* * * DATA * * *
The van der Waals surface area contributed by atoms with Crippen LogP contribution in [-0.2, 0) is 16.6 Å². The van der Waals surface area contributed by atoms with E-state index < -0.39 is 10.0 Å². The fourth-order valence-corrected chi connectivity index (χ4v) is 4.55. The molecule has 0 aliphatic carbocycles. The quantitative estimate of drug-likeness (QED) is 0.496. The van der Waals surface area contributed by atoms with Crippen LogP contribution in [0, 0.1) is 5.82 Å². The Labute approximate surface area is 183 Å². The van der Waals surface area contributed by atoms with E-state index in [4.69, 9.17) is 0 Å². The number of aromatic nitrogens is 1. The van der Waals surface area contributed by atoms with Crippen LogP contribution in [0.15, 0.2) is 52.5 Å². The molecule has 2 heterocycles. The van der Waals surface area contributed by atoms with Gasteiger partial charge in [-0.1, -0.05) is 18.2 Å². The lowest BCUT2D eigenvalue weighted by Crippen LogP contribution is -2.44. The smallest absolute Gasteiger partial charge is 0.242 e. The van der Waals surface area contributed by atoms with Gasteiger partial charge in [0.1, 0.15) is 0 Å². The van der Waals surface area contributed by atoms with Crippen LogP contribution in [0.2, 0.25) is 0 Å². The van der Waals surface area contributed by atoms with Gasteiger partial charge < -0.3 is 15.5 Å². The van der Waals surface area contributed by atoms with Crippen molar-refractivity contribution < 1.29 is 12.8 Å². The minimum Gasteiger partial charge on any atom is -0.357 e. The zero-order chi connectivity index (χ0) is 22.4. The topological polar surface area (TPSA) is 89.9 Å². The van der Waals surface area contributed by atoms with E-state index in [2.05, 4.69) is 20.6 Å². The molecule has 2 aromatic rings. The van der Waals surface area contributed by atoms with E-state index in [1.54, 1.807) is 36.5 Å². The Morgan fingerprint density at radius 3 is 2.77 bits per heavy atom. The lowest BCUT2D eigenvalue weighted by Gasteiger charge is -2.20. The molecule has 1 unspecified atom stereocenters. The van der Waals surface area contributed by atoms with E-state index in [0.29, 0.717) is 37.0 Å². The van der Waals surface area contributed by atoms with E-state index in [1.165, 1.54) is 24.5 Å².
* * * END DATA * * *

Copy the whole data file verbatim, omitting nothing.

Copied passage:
The van der Waals surface area contributed by atoms with Crippen LogP contribution in [-0.2, 0) is 16.6 Å². The van der Waals surface area contributed by atoms with E-state index < -0.39 is 10.0 Å². The fourth-order valence-corrected chi connectivity index (χ4v) is 4.55. The molecule has 0 aliphatic carbocycles. The quantitative estimate of drug-likeness (QED) is 0.496. The van der Waals surface area contributed by atoms with Crippen LogP contribution in [0, 0.1) is 5.82 Å². The Labute approximate surface area is 183 Å². The van der Waals surface area contributed by atoms with E-state index in [4.69, 9.17) is 0 Å². The number of aromatic nitrogens is 1. The van der Waals surface area contributed by atoms with Crippen LogP contribution in [0.15, 0.2) is 52.5 Å². The molecule has 2 heterocycles. The van der Waals surface area contributed by atoms with Gasteiger partial charge in [-0.1, -0.05) is 18.2 Å². The lowest BCUT2D eigenvalue weighted by Crippen LogP contribution is -2.44. The smallest absolute Gasteiger partial charge is 0.242 e. The van der Waals surface area contributed by atoms with Gasteiger partial charge in [0.1, 0.15) is 0 Å². The van der Waals surface area contributed by atoms with Crippen LogP contribution in [0.2, 0.25) is 0 Å². The van der Waals surface area contributed by atoms with Gasteiger partial charge < -0.3 is 15.5 Å². The van der Waals surface area contributed by atoms with Crippen molar-refractivity contribution < 1.29 is 12.8 Å². The minimum Gasteiger partial charge on any atom is -0.357 e. The zero-order chi connectivity index (χ0) is 22.4. The topological polar surface area (TPSA) is 89.9 Å². The van der Waals surface area contributed by atoms with E-state index in [2.05, 4.69) is 20.6 Å². The molecule has 2 aromatic rings. The van der Waals surface area contributed by atoms with E-state index in [1.54, 1.807) is 36.5 Å². The Morgan fingerprint density at radius 3 is 2.77 bits per heavy atom. The lowest BCUT2D eigenvalue weighted by Gasteiger charge is -2.20. The molecule has 1 unspecified atom stereocenters. The van der Waals surface area contributed by atoms with E-state index in [0.29, 0.717) is 37.0 Å². The van der Waals surface area contributed by atoms with E-state index in [1.165, 1.54) is 24.5 Å².